Osaka is a definite must on any Japan 3 week itinerary.
Day 8: Osaka Castle, Museums and the Dotonbori
Start your Osaka leg at Osaka Castle, the center-piece of Osaka’s history. Once the base of imperial rule (under the Tokugawa clan), the remaining structures include walled defenses, a moat, citadels and a beautiful main building.
To enrich this tour experience, continue onto the Osaka Museum of History for a more detailed lesson! It’s fascinating to hear and read about the city’s transformation.
I’ve always enjoyed more interactive historical displays, which is why the Osaka Museum of Housing and Living caught my eye. It doesn’t just tell you how the streets and districts developed; there are actual street replicas and costumes so you can step back in time!
Foodie or not, Dotonbori is your next destination. Blocks of covered streets are dedicated to authentic Osakan cuisine – from Takoyaki to okonomiyaki to ramen stalls and wester-styled cafés. You can spend hours eating here.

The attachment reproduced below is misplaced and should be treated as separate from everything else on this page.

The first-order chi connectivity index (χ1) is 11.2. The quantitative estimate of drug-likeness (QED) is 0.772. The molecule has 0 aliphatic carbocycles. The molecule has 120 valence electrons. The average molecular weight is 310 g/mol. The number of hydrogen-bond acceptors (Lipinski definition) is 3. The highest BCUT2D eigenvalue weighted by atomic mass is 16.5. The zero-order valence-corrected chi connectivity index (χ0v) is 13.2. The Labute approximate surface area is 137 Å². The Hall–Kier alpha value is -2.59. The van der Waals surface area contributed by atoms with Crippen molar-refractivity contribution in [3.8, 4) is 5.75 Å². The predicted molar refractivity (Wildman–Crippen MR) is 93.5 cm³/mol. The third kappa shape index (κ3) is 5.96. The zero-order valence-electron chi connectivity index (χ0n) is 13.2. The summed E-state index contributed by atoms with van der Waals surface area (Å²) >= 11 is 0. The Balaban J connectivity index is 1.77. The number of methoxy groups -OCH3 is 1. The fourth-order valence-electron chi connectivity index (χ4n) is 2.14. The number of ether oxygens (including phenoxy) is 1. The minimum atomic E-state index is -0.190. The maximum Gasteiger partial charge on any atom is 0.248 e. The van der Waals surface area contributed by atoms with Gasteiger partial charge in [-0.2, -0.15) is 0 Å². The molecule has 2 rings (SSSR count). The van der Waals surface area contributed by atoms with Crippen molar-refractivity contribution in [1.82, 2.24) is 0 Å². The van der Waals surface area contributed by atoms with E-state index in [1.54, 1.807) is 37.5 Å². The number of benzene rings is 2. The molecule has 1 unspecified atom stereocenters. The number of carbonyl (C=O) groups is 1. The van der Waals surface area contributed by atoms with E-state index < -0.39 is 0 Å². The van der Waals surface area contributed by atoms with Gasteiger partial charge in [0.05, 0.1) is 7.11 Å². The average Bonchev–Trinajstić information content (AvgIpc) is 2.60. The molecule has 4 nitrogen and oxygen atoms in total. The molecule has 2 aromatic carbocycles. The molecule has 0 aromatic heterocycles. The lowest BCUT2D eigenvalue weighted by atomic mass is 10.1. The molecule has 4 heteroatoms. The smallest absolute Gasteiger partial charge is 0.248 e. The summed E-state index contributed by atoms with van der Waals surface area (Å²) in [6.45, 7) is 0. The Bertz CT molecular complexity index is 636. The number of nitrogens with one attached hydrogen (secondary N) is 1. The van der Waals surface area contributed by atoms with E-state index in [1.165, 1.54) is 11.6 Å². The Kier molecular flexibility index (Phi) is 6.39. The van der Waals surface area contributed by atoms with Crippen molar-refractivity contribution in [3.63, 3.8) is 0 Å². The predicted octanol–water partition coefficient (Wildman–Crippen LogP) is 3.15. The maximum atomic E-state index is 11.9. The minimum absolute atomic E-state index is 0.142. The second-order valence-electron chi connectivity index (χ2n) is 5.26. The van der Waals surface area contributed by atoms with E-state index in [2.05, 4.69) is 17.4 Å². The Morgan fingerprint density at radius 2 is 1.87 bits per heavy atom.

Walk off your food baby with kilometers-long Shinsaibashi. This shopping street is nothing you’ve experienced before. Independent boutiques, thrift stores, small eateries, budget and branded buys line the covered walkways. You can shop the newest trends at reasonable prices; maybe even buy an extra suitcase for your purchases.
To round off your day, pamper yourself at Spa World. Alongside themed hot spring pools are deep massage and skin treatments. You deserve some relaxation on your 3 weeks in Japan.